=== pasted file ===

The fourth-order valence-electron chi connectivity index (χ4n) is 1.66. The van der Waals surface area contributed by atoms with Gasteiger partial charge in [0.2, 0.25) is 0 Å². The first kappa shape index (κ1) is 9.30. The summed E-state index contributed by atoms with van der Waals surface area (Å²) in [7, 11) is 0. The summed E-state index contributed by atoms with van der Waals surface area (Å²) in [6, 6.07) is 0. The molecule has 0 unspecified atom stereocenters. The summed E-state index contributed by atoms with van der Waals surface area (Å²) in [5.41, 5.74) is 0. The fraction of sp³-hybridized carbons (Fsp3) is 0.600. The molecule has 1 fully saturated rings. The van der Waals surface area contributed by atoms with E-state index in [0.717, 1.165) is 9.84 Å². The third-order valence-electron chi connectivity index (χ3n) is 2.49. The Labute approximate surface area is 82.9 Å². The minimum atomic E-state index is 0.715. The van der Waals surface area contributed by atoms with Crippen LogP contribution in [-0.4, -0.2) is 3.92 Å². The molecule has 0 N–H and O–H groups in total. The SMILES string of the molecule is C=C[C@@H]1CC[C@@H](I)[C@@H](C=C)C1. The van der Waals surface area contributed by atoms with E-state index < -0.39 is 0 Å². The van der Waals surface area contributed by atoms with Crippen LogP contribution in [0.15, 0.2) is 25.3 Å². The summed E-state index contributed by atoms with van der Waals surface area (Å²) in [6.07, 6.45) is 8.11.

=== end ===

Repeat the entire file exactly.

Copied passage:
The fourth-order valence-electron chi connectivity index (χ4n) is 1.66. The van der Waals surface area contributed by atoms with Gasteiger partial charge in [0.2, 0.25) is 0 Å². The first kappa shape index (κ1) is 9.30. The summed E-state index contributed by atoms with van der Waals surface area (Å²) in [7, 11) is 0. The summed E-state index contributed by atoms with van der Waals surface area (Å²) in [6, 6.07) is 0. The molecule has 0 unspecified atom stereocenters. The summed E-state index contributed by atoms with van der Waals surface area (Å²) in [5.41, 5.74) is 0. The fraction of sp³-hybridized carbons (Fsp3) is 0.600. The molecule has 1 fully saturated rings. The van der Waals surface area contributed by atoms with E-state index in [0.717, 1.165) is 9.84 Å². The third-order valence-electron chi connectivity index (χ3n) is 2.49. The Labute approximate surface area is 82.9 Å². The minimum atomic E-state index is 0.715. The van der Waals surface area contributed by atoms with Crippen LogP contribution in [-0.4, -0.2) is 3.92 Å². The molecule has 0 N–H and O–H groups in total. The SMILES string of the molecule is C=C[C@@H]1CC[C@@H](I)[C@@H](C=C)C1. The van der Waals surface area contributed by atoms with E-state index < -0.39 is 0 Å². The van der Waals surface area contributed by atoms with Crippen LogP contribution in [0.15, 0.2) is 25.3 Å². The summed E-state index contributed by atoms with van der Waals surface area (Å²) in [6.07, 6.45) is 8.11.